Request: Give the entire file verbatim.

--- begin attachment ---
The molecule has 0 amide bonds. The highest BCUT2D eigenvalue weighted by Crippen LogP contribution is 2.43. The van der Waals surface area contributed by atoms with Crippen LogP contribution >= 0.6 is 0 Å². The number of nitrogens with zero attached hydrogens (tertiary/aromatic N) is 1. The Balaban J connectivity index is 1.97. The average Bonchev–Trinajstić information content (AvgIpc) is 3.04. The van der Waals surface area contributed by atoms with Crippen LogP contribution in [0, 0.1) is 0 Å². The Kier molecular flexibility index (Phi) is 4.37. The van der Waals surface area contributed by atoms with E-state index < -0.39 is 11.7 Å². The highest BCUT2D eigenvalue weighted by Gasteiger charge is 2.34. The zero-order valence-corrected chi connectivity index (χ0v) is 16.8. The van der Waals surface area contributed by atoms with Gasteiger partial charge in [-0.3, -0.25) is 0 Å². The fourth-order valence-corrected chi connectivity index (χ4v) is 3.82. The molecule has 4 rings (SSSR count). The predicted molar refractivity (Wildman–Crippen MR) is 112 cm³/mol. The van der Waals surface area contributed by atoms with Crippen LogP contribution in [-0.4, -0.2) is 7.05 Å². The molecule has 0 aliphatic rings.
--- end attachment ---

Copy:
The molecule has 0 amide bonds. The highest BCUT2D eigenvalue weighted by Crippen LogP contribution is 2.43. The van der Waals surface area contributed by atoms with Crippen LogP contribution >= 0.6 is 0 Å². The number of nitrogens with zero attached hydrogens (tertiary/aromatic N) is 1. The Balaban J connectivity index is 1.97. The average Bonchev–Trinajstić information content (AvgIpc) is 3.04. The van der Waals surface area contributed by atoms with Crippen LogP contribution in [0, 0.1) is 0 Å². The Kier molecular flexibility index (Phi) is 4.37. The van der Waals surface area contributed by atoms with E-state index < -0.39 is 11.7 Å². The highest BCUT2D eigenvalue weighted by Gasteiger charge is 2.34. The zero-order valence-corrected chi connectivity index (χ0v) is 16.8. The van der Waals surface area contributed by atoms with Gasteiger partial charge in [-0.3, -0.25) is 0 Å². The fourth-order valence-corrected chi connectivity index (χ4v) is 3.82. The molecule has 4 rings (SSSR count). The predicted molar refractivity (Wildman–Crippen MR) is 112 cm³/mol. The van der Waals surface area contributed by atoms with Crippen LogP contribution in [-0.4, -0.2) is 7.05 Å². The molecule has 0 aliphatic rings.